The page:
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No going back – and thanks for the company

The purpose in setting up this blog, over four years ago now, was to have a place to track my doctoral journey and to share some of my ideas and things I was reading. Over time, it had focused increasingly on the journey and, in particular, on the ups and downs of the rollercoaster that has been my personal journey.

Yesterday was a landmark day – it was the day when I handed over three copies of my thesis for examination. Anybody who has read this blog will know that even a week ago I was questioning whether I would actually make it to this point, as I fought and quibbled yet again with doing what was expected of me. At this point I want to say a huge thanks to all my friends, colleagues and acquaintances inhabiting #phdchat – so often you’ve picked me up and dusted me down, put a virtual coffee mug in my hands and helped me see the way forward. Sometimes you have given me a good talking to – seeing it was the child in me refusing to play the game – and at other times you have shared your own experiences of similar issues and how you dealt with them. I will never meet most of the folk I have got to know so well, but nevertheless #phdchat is a living community and I am just so glad it has come into being during my doctoral journey and been there for me.

I am now entering the next phase – the waiting game until the examination and whatever verdict there will be.

For the moment, I am trying to get used to not having to get up and think, write, produce. In some ways my position is enviable. I am at least semi-retired – I still work a little for the Open University – which means my time is my own. At the same time, I have things I want to do, things I want to write, things I want to be involved in – some are pursuing my research and academic interests, but others are the things that have been on ice – my lacemaking, leisure reading, homemaking…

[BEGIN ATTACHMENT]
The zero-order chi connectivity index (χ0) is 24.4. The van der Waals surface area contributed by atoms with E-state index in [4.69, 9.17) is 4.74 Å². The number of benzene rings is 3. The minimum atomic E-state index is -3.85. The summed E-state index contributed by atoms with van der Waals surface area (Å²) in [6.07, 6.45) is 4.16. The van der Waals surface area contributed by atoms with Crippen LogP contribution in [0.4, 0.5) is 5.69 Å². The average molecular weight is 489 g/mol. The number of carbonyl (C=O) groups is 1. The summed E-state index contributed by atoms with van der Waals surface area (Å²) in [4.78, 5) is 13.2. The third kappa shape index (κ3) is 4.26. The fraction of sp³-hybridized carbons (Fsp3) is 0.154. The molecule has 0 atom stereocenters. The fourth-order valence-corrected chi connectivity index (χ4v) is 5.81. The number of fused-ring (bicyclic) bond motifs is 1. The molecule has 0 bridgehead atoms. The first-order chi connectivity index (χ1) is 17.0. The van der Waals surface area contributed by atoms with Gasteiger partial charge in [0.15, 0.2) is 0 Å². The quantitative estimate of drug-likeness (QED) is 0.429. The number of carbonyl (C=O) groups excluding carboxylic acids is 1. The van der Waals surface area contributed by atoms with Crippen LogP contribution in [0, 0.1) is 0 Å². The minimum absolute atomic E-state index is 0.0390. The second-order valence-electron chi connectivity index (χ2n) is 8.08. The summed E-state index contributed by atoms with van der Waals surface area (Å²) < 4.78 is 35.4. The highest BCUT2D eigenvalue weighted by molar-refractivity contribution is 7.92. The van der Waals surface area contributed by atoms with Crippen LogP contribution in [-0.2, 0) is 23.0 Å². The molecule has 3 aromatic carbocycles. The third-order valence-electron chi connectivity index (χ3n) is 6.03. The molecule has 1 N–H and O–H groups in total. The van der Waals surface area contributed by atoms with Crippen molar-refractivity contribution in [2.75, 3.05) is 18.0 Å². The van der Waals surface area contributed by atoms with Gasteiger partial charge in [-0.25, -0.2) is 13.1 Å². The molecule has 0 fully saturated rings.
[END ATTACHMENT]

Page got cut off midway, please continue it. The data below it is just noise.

I can’t move backwards – none of us ever can – so here’s to the journey ahead!

The end is in sight – or is it?

Draft thesis went to supervisors about ten days ago and received comments/suggestions/advice from one. I don’t really expect to hear from other until end of next week – hang it all, it is the holidays!

I’ve got a list of things I need to do before I can submit thesis. Most are fairly minor, like decoupling EndNote and making a few minor amendments to my bibliography that I can’t do while still using EndNote.

The only challenging bit still to do is getting my Conclusions into shape – and I’m struggling with that! Spent a fair bit of yesterday afternoon throwing my rattle out of my pram, not helped by those closest to me – and who have PhDs – trying to tell me the conclusions are the easy bit and a place to ‘big up’ what I’ve done. All that’s doing is making me question whether I have actually done anything that I can claim in any way contributes to knowledge.